10 Things You Must Know about HSAs
As the summer heats up, healthcare remains a hot topic. Will the ACA survive? Will Congressional Republicans succeed in repealing and replacing it? As we reach July these questions remain unanswered. One thing that is clear, however, is that Health Savings Accounts (HSAs) are playing a significant role in the healthcare deliberations. Proponents advocate expanding these accounts as a way to save on health costs and get a tax break. Opponents argue that HSAs can’t help those who cannot afford to fund them.
Here are 10 things you must know about HSAs as we watch the healthcare debate rage on in Washington.
1. To be eligible to make an HSA contribution under the current rules you must be covered by a high deductible health plan. The rules are very specific about what plans qualify. If you have questions if your plan qualifies you should ask your employer or health insurance provider.
2. Your contribution limit will depend on your age and the type of health insurance you have. The HSA contribution limits are indexed for inflation. For example, if you have family coverage and are age 55 or over in 2017, you may contribute $7,750 to your HSA.
3. There are currently no income limits for HSA contributions and you do not need to have earned income to contribute.
4. If you make an HSA contribution, currently you may deduct that contribution regardless of how high your income is.
5. Your employer may fund your HSA or you can fund it yourself. Remember that combined contributions cannot exceed the maximum contribution limit for the year.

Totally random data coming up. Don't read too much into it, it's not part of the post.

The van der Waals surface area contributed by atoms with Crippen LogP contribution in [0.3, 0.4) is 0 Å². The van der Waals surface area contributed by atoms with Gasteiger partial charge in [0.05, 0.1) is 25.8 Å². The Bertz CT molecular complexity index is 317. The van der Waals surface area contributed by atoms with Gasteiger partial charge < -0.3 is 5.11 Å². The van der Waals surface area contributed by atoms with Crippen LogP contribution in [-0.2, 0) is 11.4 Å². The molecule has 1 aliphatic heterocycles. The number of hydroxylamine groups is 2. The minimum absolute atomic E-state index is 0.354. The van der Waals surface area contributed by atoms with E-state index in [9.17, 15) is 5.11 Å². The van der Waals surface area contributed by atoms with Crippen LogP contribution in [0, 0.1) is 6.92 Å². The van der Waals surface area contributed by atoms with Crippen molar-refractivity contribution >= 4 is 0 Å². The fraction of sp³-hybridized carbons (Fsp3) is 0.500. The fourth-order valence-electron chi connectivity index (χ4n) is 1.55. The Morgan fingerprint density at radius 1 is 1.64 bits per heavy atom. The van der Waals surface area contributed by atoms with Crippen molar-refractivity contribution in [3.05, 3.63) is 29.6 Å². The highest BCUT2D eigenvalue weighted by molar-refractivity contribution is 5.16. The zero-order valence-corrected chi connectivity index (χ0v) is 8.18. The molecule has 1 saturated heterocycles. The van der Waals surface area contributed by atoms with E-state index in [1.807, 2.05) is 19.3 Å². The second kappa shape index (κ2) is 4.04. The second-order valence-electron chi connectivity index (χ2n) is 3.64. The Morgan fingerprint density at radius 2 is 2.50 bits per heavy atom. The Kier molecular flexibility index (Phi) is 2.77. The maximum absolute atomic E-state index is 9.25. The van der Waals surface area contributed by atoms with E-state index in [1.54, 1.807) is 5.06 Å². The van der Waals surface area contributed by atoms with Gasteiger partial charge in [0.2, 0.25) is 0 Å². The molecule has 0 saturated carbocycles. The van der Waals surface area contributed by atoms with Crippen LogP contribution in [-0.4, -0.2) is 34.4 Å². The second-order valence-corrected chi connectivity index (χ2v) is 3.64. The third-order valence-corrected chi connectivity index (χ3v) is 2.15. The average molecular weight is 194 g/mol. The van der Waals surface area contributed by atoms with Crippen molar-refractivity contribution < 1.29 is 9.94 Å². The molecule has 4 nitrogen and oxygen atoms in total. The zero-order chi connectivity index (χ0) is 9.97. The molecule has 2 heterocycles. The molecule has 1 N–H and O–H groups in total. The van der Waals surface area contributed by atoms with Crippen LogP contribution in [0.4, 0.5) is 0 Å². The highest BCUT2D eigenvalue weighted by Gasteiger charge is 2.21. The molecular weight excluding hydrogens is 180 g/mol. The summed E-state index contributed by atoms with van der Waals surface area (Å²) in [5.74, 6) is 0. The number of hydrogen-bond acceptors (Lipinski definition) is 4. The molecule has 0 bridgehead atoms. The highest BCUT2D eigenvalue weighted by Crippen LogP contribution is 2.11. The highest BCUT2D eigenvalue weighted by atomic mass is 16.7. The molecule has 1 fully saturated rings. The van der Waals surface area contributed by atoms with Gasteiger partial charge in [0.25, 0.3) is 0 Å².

6. You can take tax-free distributions from your HSA for qualified medical expenses, including those of a spouse or dependent. This is true even if your spouse or child is not covered under the HSA compatible high deductible health insurance.
7. Qualified medical expenses include those that would generally qualify for the medical and dental expense deduction.
8. You can take a tax-free distribution from an HSA to reimburse yourself for qualified medical expenses in prior years as long as the expenses were incurred after you established your HSA and you have proof of those expenses.
9. You cannot contribute to an HSA once you are enrolled in Medicare. However, you can keep your existing HSA and you can still take tax-free distributions for qualified medical expenses.
10. You can name a beneficiary for your HSA. If your beneficiary is your spouse, the HSA will become theirs and can continue to be used tax-free for qualified medical expenses.
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